“With the public recognition of the Church in the fourth century, all the bishops found themselves enjoying the status of senior imperial officials. They soon came to be preceded, like their elder colleagues, by lights and incense when they made their official way to church. Like them, too, they wore the dress of the Roman upper classes, made obligatory for imperial officials by Theodosius I [d. 395 AD].” ... “Celestine I, Bishop of Rome in the early fifth century [+ 432 AD], insisted that it was by holiness rather than special adornment that bishops should be distinguished.”1

What would this holy Bishop of Rome say today about our bishops who sit on thrones reserved for the emperor, instead of their cathedra in the synthronon behind the Holy Table?2 The synthronon was in the sanctuary (hieron), where no layman, excepting the emperor, was allowed to enter. The “bishop’s throne” in the soleas took the place of the emperor’s throne. It bears no resemblance to the bishop’s chair in the middle of the synthronon. The one is an image of God’s throne in heaven; the other, of the king’s throne on earth.

Patriarch Bartholomew stands on the throne where the Emperor used to sit. Source: Orthodox Times

Today the bishops wear the Paleologian crown of the emperor and his imperial sakkos, instead of the polystavrion [a special phelonion embroidered with a pattern of multiple crosses], they wore until the fifteenth century; they hold the staff and the paraphernalia of worldly offices; and they accept the polychronia [“Many years!”] that belonged to them [emperors]. Let them listen to St. Germanos, Patriarch of Constantinople, when Constantinople was still in all its glory (A.D. 715-730):

“The double crown inscribed on the head of the priest through tonsure represents the precious head of the chief-apostle Peter. When he was sent out in the teaching and preaching of the Lord, his head was shaved by those who did not believe his word, as if in mockery. The Teacher Christ blessed this head, changed dishonor into honor, ridicule into praise. He placed on it a crown made not of precious stones, but one which shines more than gold, topaz, or precious stone—with the stone and rock of faith. Peter, the most-holy, the summit, beauty, and crown of the twelve stones, which are the apostles, is the hierarch of Christ.”3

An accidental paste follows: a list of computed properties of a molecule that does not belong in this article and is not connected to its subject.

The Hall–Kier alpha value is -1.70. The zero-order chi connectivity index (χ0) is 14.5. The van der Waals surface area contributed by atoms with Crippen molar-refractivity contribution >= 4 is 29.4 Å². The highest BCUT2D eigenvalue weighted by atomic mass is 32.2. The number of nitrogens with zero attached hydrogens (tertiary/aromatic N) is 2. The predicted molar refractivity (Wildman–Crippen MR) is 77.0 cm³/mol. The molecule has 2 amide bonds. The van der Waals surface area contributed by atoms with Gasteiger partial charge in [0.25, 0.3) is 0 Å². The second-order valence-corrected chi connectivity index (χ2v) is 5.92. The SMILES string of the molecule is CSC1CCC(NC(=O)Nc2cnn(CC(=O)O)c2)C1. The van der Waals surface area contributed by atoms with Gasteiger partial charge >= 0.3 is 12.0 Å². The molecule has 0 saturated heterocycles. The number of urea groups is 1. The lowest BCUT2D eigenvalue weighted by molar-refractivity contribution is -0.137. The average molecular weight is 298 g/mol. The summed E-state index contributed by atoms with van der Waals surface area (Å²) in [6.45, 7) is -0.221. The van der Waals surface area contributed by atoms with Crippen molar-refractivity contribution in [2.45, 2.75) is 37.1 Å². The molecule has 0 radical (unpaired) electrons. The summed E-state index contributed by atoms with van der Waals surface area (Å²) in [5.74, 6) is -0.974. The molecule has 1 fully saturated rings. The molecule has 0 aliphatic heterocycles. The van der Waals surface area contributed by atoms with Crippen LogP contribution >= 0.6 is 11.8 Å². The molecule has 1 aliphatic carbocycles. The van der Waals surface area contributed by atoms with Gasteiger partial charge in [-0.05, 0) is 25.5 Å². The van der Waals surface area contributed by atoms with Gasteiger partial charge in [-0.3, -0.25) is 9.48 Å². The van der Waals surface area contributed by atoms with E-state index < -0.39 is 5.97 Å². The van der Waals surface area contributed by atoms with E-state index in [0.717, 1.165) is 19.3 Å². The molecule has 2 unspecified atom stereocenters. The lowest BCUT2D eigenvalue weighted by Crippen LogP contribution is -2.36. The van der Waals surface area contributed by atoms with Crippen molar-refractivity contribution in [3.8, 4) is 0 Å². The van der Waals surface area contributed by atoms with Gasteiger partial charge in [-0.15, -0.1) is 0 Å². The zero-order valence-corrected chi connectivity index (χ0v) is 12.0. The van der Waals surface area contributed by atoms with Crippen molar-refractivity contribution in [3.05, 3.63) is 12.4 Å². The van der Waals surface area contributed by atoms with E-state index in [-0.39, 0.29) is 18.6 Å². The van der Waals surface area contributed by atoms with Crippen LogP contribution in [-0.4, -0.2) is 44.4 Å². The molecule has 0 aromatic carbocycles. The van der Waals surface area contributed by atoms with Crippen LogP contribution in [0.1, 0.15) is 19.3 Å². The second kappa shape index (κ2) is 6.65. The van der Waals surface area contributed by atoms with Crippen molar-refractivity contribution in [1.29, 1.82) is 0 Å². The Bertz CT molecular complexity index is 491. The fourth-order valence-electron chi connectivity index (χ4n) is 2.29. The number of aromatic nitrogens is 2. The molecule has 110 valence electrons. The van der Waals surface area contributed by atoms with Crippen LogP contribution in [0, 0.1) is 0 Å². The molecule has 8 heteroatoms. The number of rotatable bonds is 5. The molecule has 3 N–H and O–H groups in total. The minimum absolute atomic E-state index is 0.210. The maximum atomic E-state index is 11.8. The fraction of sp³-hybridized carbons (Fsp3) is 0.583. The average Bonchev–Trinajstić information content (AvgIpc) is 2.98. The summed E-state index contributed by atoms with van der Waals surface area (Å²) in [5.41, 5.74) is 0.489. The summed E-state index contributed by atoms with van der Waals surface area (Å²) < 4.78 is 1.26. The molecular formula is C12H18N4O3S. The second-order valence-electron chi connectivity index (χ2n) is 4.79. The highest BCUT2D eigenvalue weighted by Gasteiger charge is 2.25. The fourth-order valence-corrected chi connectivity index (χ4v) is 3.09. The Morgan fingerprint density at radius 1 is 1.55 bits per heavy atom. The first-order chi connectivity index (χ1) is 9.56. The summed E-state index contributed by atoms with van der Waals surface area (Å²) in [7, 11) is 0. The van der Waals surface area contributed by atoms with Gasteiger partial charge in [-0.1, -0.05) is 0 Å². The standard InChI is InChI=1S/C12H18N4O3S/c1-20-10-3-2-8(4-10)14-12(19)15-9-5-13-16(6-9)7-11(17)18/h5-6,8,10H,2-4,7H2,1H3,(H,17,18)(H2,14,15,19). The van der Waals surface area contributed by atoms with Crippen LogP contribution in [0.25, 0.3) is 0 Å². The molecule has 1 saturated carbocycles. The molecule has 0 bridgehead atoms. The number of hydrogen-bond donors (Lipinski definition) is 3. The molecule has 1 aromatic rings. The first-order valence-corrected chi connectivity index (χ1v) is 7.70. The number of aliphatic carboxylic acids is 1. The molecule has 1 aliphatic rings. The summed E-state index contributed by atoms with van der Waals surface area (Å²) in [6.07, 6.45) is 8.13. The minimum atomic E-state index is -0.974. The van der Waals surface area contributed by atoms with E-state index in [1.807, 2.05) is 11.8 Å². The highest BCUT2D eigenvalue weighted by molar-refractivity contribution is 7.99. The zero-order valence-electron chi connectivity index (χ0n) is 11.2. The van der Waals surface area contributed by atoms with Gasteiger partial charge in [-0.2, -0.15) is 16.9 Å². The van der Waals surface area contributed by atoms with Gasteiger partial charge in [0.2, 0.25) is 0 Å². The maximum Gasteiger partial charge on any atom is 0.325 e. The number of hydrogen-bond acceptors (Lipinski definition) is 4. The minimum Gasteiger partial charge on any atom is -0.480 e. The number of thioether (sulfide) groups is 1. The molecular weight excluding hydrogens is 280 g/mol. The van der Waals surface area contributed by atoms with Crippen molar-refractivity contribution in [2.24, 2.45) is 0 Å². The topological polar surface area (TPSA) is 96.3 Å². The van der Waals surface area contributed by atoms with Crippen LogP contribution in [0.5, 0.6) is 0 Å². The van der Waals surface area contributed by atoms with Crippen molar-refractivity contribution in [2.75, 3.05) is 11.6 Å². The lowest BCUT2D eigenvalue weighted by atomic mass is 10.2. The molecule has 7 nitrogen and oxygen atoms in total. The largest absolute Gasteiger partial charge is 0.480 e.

“The use of the sakkos was a privilege bestowed by the Basileus [monarch] upon individual patriarchs as a sign of his personal favor. The first literary evidence for the garment is found in the writings of Balsamon, Patriarch of Antioch (ca. 1130–1140, d. after 1195). By the thirteenth century, however, it was worn by all patriarchs and some metropolitans, but only on Christmas, Easter and Pentecost. After the Fall of Constantinople in 1453, the sakkos replaces the polystavrion to become the Episcopal garment par excellence.”4

(left) Patriarch Bartholomew holds a bishop’s staff. Hierarchs wearing crown and sakkos. (right)

A crown was not placed on the heads of bishops probably until after the Fall of Constantinople (A.D. 1453).5 Until then only the Patriarch of Alexandria wore a simple cap, from about the tenth century on— the same time the western tiara first appeared. Even pope Benedict XVI (2005-2013) broke with established custom, by wearing at his inauguration as pope a modest, pointed mitre instead of the papal tiara (toll, three-tiered crown embedded with jewels).

Breaking tradition, Pope Benedict (right) wore the simpler papal mitre at his inauguration instead of the tiara (left).

St. Symeon of Thessalonica [† 1429] says that with the exception of the bishops of Rome and Alexandria all the other bishops conducted the services and prayed with their heads uncovered, because they have Christ as their head. He quotes St. Dionysius saying,

“We do not receive a mitre on our heads when we are ordained,” as our head covering is the grace of the Holy Spirit, the same that sat on the heads of the holy Apostles.6